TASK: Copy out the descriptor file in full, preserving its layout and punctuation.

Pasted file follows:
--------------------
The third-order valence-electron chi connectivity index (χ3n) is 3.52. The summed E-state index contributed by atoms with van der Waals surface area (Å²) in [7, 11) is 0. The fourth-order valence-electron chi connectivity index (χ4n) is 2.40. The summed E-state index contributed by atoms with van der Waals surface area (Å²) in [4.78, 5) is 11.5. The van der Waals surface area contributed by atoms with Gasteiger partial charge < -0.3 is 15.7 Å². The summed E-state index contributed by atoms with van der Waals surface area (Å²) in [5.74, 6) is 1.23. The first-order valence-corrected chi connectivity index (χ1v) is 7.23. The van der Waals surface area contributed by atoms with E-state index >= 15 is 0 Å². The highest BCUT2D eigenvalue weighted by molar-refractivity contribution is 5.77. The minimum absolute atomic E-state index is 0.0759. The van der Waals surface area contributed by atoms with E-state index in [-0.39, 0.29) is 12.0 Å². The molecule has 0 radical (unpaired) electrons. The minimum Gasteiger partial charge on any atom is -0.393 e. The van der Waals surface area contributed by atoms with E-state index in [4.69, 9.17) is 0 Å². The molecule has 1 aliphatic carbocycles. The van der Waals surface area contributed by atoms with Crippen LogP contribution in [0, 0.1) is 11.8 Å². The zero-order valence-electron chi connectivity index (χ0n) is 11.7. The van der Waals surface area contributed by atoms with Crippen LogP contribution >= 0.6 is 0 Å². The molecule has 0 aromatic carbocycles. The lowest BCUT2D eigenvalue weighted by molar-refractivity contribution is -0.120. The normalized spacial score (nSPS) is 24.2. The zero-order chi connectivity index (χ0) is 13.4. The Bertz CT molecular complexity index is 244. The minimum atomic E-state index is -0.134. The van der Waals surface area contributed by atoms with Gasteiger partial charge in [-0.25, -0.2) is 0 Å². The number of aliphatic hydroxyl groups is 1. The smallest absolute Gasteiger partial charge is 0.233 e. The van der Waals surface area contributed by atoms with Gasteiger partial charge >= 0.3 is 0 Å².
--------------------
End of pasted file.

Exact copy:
The third-order valence-electron chi connectivity index (χ3n) is 3.52. The summed E-state index contributed by atoms with van der Waals surface area (Å²) in [7, 11) is 0. The fourth-order valence-electron chi connectivity index (χ4n) is 2.40. The summed E-state index contributed by atoms with van der Waals surface area (Å²) in [4.78, 5) is 11.5. The van der Waals surface area contributed by atoms with Gasteiger partial charge < -0.3 is 15.7 Å². The summed E-state index contributed by atoms with van der Waals surface area (Å²) in [5.74, 6) is 1.23. The first-order valence-corrected chi connectivity index (χ1v) is 7.23. The van der Waals surface area contributed by atoms with E-state index >= 15 is 0 Å². The highest BCUT2D eigenvalue weighted by molar-refractivity contribution is 5.77. The minimum absolute atomic E-state index is 0.0759. The van der Waals surface area contributed by atoms with E-state index in [-0.39, 0.29) is 12.0 Å². The molecule has 0 radical (unpaired) electrons. The minimum Gasteiger partial charge on any atom is -0.393 e. The van der Waals surface area contributed by atoms with E-state index in [4.69, 9.17) is 0 Å². The molecule has 1 aliphatic carbocycles. The van der Waals surface area contributed by atoms with Crippen LogP contribution in [0, 0.1) is 11.8 Å². The zero-order valence-electron chi connectivity index (χ0n) is 11.7. The van der Waals surface area contributed by atoms with Crippen LogP contribution >= 0.6 is 0 Å². The molecule has 0 aromatic carbocycles. The lowest BCUT2D eigenvalue weighted by molar-refractivity contribution is -0.120. The normalized spacial score (nSPS) is 24.2. The zero-order chi connectivity index (χ0) is 13.4. The Bertz CT molecular complexity index is 244. The minimum atomic E-state index is -0.134. The van der Waals surface area contributed by atoms with Gasteiger partial charge in [-0.25, -0.2) is 0 Å². The number of aliphatic hydroxyl groups is 1. The smallest absolute Gasteiger partial charge is 0.233 e. The van der Waals surface area contributed by atoms with Gasteiger partial charge >= 0.3 is 0 Å².